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ENVIRONMENTAL HAZARDS - INSPECT, TEST, REMEDY
MOLD: A COMPLETE GUIDE to TEST CLEAN PREVENT
ACTIVITY of MOLD in BUILDINGS
AGE of MOLD - Old is the Mold?
AIR CLEANER PURIFIER TYPES
AIR FILTERS for HVAC SYSTEMS
AIR TEST SAMPLING CASSETTE STUDY
AIRBORNE MOLD COUNT NUMBER GUIDE
AIRBORNE PARTICLE ANALYSIS METHODS
ALLERGEN TESTS for BUILDINGS
BROWN HAIRY BATHROOM MOLD
BIBLIOGAPHY for ENVIRONMENTAL HEALTH, MOLD, IAQ
BLACK MOLD, HARMLESS COSMETIC
BLACK MOLD, TOXIC & ALLERGENIC
BLEACHING MOLD, Advice about
BOOK MOLD, Moldy Book Cleaning
BOOKSTORE - ENVIRONMENTAL
CACTUS FUNGI / MOLD
CAR MOLD CONTAMINATION
CARPET DUST IDENTIFICATION
CARPET PADDING ASBESTOS, MOLD, ODORS
CARPET FUNGICIDAL SPRAY
CARPET STAIN DIAGNOSIS
CARPET & other STAIN TESTS
CARPET TEST PROCEDURE
CARPETING & INDOOR AIR QUALITY
CHAIN OF CUSTODY - TEST SAMPLE
CLEARANCE INSPECTIONS - MOLD CLEANUP
DIRECTORY of MOLD / ENVIRONMENTAL EXPERTS
DIRT FLOOR MOLD CONTAMINATION
DISINFECTANTS & SANITIZERS, SOURCES
DISINFECTING BUILDINGS with BLEACH
DO-IT-YOURSELF MOLD CLEANUP WARNINGS
DUST ANALYSIS for FIBERGLASS
DUST, HVAC CONTAMINATION STUDY
EFFLORESCENCE, Salts & White / Brown Deposits
FEAR of MOLD - MYCOPHOBIA
Fiberboard Insulation Sheathing Mold
FIBERGLASS INSULATION MOLD
FIND MOLD, ESSENTIAL STEPS
MOLD in BUILDINGS
FIRE DAMAGE vs MOLD DAMAGE
FLOODS IN BUILDINGS-mold
FOXING STAINS on books & papers
FUNGICIDAL SPRAY & SEALANT USE GUIDE
GAS DETECTION INSTRUMENTS
GAS EXPOSURE EFFECTS, TOXIC
GAS EXPOSURE LIMITS & STANDARDS
GAS TEST PROCEDURES
HOUSE DUST ANALYSIS
HOUSE DUST COMPONENTS
HUMIDITY CONTROL & TARGETS INDOORS
LAB PROCEDURES MICROSCOPE TECHNIQUES
LIGHT, GUIDE to FORENSIC USE
MEDIA BLASTING for MOLD REMOVAL
METHANE GAS SOURCES
MICROSCOPE DIGITAL PHOTOGRAPHY
MEDIA BLASTING for MOLD REMOVAL
METHANE GAS SOURCES
MICROSCOPE DIGITAL PHOTOGRAPHY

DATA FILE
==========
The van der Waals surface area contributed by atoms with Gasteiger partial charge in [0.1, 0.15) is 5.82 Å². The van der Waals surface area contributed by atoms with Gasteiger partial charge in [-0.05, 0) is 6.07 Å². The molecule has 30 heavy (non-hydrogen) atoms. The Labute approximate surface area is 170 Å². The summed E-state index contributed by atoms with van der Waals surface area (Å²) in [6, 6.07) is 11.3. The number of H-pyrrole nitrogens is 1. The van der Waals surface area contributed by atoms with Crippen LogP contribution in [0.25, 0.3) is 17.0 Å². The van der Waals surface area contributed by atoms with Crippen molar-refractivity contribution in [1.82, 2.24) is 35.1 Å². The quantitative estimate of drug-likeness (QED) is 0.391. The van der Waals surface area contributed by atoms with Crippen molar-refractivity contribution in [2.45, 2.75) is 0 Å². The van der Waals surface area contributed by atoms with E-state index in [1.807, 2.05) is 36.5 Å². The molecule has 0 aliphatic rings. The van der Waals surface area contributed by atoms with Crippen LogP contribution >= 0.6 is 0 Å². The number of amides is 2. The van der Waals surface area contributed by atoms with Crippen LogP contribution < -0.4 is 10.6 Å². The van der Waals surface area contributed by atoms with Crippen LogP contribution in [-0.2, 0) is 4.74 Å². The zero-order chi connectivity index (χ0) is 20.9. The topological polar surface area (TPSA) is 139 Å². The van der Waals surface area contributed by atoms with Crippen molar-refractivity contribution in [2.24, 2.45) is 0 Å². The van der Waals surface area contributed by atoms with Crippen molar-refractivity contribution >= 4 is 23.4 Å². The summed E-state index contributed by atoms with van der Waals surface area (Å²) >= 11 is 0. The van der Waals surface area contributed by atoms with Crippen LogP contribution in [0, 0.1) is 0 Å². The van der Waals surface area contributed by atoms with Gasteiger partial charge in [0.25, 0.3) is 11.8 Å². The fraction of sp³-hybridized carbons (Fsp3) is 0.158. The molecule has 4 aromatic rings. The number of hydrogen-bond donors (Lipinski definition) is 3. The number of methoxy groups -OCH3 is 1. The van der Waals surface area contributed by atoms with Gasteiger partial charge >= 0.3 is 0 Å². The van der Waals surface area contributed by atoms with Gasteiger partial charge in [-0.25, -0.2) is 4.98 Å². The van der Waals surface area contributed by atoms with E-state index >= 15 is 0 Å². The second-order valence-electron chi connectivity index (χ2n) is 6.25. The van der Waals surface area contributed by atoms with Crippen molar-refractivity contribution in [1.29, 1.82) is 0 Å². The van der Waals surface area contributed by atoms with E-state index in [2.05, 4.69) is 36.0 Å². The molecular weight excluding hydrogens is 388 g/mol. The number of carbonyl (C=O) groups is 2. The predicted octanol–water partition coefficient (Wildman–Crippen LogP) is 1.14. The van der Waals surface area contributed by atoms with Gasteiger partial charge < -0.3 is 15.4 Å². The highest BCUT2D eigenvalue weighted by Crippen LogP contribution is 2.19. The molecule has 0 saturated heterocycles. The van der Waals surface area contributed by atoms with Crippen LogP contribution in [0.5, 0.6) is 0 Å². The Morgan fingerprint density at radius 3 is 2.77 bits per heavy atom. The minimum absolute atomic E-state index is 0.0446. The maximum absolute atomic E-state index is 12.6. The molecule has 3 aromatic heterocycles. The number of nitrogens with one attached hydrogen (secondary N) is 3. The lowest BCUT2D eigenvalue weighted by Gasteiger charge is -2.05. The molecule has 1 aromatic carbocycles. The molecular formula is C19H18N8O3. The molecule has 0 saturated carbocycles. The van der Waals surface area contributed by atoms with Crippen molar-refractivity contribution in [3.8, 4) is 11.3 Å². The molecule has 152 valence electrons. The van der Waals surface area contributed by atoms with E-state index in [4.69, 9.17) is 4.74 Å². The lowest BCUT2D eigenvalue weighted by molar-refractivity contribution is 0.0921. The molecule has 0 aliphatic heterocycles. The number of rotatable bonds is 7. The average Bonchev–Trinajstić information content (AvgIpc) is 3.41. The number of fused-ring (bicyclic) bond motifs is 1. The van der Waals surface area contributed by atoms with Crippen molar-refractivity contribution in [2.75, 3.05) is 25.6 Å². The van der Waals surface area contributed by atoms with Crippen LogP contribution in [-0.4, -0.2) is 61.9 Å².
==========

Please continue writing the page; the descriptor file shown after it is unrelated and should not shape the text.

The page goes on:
MILDEW ERRORS, IT's MOLD
MILDEW REMOVAL & PREVENTION
MOISTURE CONTROL in BUILDINGS
MOLD: A COMPLETE GUIDE TO MOLD
MOLD EXPERT, WHEN TO HIRE
MVOCs & MOLDY MUSTY ODORS
MYCOPHOBIA, STAINS MISTAKEN for MOLD
MYCOTOXIN EFFECTS of MOLD EXPOSURE
ODORS GASES SMELLS, DIAGNOSIS & CURE
RENTERS GUIDE TO MOLD & IAQ
ROBIGUS & Wheat Rust Fungus
SMELL PATCH TEST to Track Down Odors
STAINS on & in BUILDINGS, CAUSES & CURES
THERMAL IMAGING MOLD SCANS
TRAPPED MOLD BETWEEN WOOD SURFACES
UV LIGHT BLACK LIGHT USES
VAPOR BARRIERS & CONDENSATION
VENTILATION in BUILDINGS
VOCs VOLATILE ORGANIC COMPOUNDS
WATER ENTRY in buildings
This article gives advice on how to find, identify, clean up or prevent mold growing on dirt or soil surfaces such as in building crawl spaces or in dirt floor basements.
Our photo (above) shows thick pale yellow fungal growth on dirt in a damp crawl area.
MOLD in BUILDINGS describes how to find mold and test for mold in buildings, including how and where to collect mold samples using adhesive tape - an easy, inexpensive, low-tech but very effective mold testing method. (See TEST KITS for DUST, MOLD, PARTICLE TESTS for details). This procedure helps identify the presence of or locate the probable sources of mold reservoirs in buildings, and helps decide which of these need more invasive, exhaustive inspection and testing.
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Introducing Soil Fungi - "Dirt Mold"
A broad range of fungal species among at least seven genera may be found growing on or in soil  and because the interaction between soil and seed fungi has been studied widely in work on plant pathogens, they are studied worldwide.